Serving vs. Acting

      In today’s Fire Service, we have members that step up into a role that they are not normally in. A Firefighter stepping up to the Driver position and is the “acting” engineer for the shift. The Engineer that moves to the right side of the truck for a shift. Or the Officer that goes from the truck to the Battalion Chief for a shift.

     My question to all who have, or could possibly have, the opportunity to “act” in a position above their normal rank, is will you serve or will you act? Now some may be wondering if there is a difference and I will tell you that yes there is.

            Someone who “Acts” in a position above their normal rank goes around with a chip on their shoulder and lets everyone know that “they” are the one in charge and making the decisions. They treat the members they are with, in a different manner than normal. They get a very different attitude than they would normally have and let the honor of being in a higher position, even if it’s is only for a few hours or a shift, go to their head. They make the personnel perform duties and do not offer to assist. They hover over and have micro-managing tendencies. They forget that one day the very people they are “acting” above may one day succeed them.

            Serving in a position one would not normally be in, takes on a much different role. One who steps up and “serves,” treats their personnel with respect and gives them opportunities to step up into their position. If you are serving, you are providing a service to the community and your department. You take on the responsibility with great pride and honor. You take the role seriously and make absolutely certain that you do not do anything to make yourself, your crew or your department  look bad. They offer to assist their crew with tasks but at the same time they do not micro-manage their personnel.

            If you have a tendency to “Act,” I would ask you to consider your actions and how they affect the rest of the crew. Make a conscious attempt to change your ways so that you may “serve” in the position. Be aware of how you conduct yourself and remember that YOU in the position you step up into, set the tone for your crew. You decide whether or not your guys are going to respect you as a leader and do what you ask them to without question.

            I would like to end with a quote from a movie that I would like everyone to remember:

“Attitude reflects leadership.”

2 Comments

  • Anchor Point says:

    I agree with the “serve” idea. I prefer “custodian of your position”. You are in that spot to fill a void. I’m entertained by the guys who have to step up due to contract wording and then behave as if they are promoted because of personal achievement.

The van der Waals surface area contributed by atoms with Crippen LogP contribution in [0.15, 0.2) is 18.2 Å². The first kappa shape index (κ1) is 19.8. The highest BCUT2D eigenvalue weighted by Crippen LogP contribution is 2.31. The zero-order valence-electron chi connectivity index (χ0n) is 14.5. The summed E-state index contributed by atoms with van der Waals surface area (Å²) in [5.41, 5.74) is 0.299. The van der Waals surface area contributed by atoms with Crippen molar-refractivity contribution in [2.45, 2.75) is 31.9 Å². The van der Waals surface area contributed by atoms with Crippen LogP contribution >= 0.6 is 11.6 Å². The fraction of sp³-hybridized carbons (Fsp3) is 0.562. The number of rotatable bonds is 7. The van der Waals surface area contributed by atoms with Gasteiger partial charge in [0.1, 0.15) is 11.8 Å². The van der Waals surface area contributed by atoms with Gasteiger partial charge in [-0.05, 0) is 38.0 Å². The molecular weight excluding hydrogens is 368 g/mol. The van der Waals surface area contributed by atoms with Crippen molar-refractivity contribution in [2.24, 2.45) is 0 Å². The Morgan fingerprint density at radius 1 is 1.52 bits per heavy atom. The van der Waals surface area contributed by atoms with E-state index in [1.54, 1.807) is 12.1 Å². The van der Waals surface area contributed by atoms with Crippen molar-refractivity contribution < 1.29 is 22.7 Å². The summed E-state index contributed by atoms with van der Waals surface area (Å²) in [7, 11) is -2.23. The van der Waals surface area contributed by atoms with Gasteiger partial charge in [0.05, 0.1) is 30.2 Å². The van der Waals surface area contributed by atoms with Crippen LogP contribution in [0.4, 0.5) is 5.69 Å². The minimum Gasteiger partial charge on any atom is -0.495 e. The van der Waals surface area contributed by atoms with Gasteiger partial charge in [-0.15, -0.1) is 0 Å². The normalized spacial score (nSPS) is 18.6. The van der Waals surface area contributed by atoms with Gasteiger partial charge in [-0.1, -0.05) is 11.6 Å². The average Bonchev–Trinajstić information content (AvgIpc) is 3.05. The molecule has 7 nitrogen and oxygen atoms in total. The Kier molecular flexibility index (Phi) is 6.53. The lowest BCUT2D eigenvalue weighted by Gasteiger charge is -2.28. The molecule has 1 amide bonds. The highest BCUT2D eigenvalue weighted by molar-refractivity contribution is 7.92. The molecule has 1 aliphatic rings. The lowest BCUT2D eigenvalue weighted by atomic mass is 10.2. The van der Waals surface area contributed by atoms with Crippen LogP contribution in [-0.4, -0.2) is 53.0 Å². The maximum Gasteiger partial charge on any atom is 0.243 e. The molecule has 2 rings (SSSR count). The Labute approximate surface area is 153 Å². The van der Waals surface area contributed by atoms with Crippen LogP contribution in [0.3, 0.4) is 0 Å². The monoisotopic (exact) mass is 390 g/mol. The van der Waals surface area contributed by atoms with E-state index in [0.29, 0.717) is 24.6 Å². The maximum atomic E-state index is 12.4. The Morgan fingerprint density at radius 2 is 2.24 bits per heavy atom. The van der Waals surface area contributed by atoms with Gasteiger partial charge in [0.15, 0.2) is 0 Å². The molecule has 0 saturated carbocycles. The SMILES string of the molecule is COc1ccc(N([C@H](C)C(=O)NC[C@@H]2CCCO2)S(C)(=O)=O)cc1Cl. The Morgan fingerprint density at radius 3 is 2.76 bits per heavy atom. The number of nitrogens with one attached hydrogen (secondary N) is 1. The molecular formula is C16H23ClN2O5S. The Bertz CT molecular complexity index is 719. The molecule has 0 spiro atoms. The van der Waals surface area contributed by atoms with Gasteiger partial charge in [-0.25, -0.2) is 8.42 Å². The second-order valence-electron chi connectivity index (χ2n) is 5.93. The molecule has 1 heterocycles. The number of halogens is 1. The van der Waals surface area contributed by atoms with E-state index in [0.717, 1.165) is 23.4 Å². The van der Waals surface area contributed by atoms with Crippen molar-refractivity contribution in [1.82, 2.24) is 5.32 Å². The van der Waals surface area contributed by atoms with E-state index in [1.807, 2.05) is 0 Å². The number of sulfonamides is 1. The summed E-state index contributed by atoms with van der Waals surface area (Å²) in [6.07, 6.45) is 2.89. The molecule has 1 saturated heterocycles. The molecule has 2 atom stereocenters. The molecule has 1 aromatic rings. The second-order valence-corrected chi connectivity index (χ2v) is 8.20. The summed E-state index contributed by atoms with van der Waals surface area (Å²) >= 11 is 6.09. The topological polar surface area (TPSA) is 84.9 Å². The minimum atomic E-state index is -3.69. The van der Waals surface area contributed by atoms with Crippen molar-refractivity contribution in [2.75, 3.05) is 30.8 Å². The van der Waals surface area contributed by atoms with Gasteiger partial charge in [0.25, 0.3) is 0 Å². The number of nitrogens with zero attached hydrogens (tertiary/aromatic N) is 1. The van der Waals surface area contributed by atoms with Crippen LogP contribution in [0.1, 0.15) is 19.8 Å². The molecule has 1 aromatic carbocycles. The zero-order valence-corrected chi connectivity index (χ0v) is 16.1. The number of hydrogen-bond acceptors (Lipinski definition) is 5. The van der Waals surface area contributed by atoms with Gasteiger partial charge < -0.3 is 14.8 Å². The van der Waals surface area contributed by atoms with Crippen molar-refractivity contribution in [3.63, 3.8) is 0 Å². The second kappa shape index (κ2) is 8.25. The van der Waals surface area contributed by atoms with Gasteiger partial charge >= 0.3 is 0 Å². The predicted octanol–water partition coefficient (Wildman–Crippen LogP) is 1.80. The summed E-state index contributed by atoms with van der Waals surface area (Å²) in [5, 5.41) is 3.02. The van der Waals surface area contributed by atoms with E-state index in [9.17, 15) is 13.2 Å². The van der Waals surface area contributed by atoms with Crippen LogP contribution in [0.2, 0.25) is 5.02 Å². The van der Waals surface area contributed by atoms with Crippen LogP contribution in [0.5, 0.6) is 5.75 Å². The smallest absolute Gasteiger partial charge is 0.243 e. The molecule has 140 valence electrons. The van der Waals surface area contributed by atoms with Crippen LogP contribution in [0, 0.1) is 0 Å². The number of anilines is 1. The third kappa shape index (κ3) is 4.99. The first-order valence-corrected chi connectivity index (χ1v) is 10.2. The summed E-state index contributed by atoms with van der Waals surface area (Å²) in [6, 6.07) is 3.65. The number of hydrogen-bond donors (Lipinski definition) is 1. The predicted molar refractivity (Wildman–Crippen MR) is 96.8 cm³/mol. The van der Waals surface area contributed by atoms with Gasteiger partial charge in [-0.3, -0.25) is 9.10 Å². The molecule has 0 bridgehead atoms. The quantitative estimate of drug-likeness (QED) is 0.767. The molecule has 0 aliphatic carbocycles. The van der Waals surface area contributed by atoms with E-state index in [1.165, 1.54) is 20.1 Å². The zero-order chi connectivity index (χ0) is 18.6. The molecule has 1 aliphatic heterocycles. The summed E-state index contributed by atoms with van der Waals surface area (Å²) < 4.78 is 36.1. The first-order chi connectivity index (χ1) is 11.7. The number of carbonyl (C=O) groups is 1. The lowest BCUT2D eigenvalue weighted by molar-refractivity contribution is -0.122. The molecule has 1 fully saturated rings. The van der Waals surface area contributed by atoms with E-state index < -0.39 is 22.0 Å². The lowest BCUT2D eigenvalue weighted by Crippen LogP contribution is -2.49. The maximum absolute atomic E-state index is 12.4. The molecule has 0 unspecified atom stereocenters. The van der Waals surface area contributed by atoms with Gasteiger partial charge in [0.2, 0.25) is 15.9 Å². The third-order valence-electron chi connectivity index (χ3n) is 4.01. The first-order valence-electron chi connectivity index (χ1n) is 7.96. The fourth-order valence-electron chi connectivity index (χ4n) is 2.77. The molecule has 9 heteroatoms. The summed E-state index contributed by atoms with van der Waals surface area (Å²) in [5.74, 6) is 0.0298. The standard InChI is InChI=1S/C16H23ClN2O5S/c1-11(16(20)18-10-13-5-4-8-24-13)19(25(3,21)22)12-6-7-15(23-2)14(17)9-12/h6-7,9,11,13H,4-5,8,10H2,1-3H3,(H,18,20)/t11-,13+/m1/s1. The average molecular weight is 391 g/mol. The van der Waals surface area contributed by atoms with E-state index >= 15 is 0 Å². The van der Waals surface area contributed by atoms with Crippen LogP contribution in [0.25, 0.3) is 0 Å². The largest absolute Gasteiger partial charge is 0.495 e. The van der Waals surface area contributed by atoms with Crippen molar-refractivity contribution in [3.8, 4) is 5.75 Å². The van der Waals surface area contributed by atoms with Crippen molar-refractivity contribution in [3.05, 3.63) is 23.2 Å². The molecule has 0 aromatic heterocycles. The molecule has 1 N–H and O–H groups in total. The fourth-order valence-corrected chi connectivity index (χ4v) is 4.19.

Yesterday you were a blue shirt and tomorrow you will be one again. The deeds you do, or do not, will reflect on your position to the rest of the world. The guys you work with know the truth. The newer guys will learn from your actions, good or bad.
    Sorry, ‘king for a day’ is a pet peeve of mine. Be safe.

  • scfireman says:

    Acting vs. Serving does not only apply to the person who is working out of their rank. I find that it also applies to those that actually hold the position of Engineer, Captain, ect. If you find yourself in that position take a moment to ask yourself, are you acting as a (insert rank) or serving. It makes a world of difference.

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Marques Bush

Firefighter Basics launched in February 2009 after Founder/Editor Marques Bush was looking for a way to express himself and share his experiences with brother and sister firefighters. Shortly after founding the site Marques spoke with several trusted friends and ask them to come on board and contribute also. Firefighter Basics is a dedicated group of firefighters who strive everyday to practice what they preach about Training, Safety, and Tradition.  We can be reached at firefighterbasics@gmail.com

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Comments
ladderjack
“Go” Versus “No-Go” A Brief Look into Survivability Profiling
Anthony, Thank you for your response. I hope I didn't come off as saying that "I am the only opinion that matters in this paper." I agree with you 100% that there is no "Set" way to do anything, and that we need to keep our minds open to different techniques and thinking outside of…
2014-08-27 20:34:16
Ryan McGovern/ Ladderjack
“Go” Versus “No-Go” A Brief Look into Survivability Profiling
Ben, Thanks a lot for your comment! You're definitely right that there needs to be hoseline protection given to the guys working above the fire; and that a TIC should be utilized when attempting VES techniques. Every little thing we can do and engineer to make an already dangerous maneuver safer is a must! Thanks…
2014-08-27 20:25:20
Anthony Correia
“Go” Versus “No-Go” A Brief Look into Survivability Profiling
While VSP was written as an EFO paper, the paper it is not end all be all on this topic. In a presentation Marsars did last year, he himself said it wasn't 100%. Even gave an example of a fire in his home local where a person lived, that would of met unlikely survivability profiling.…
2014-08-27 19:24:24
Ben Waller
“Go” Versus “No-Go” A Brief Look into Survivability Profiling
...OK, it was 3 points, but who is counting?
2014-08-26 23:44:08
Ben Waller
“Go” Versus “No-Go” A Brief Look into Survivability Profiling
I agree, with two additional points. VIES of the tenable 2nd story windows should include the following - 1. A heavy Transitional attack in the 1st floor windows below the fire to protect the truckies' access, the ladders, and egress for truckies and (potential) victims. 2. Truckies take a thermal imaging camera and size up…
2014-08-26 23:43:33

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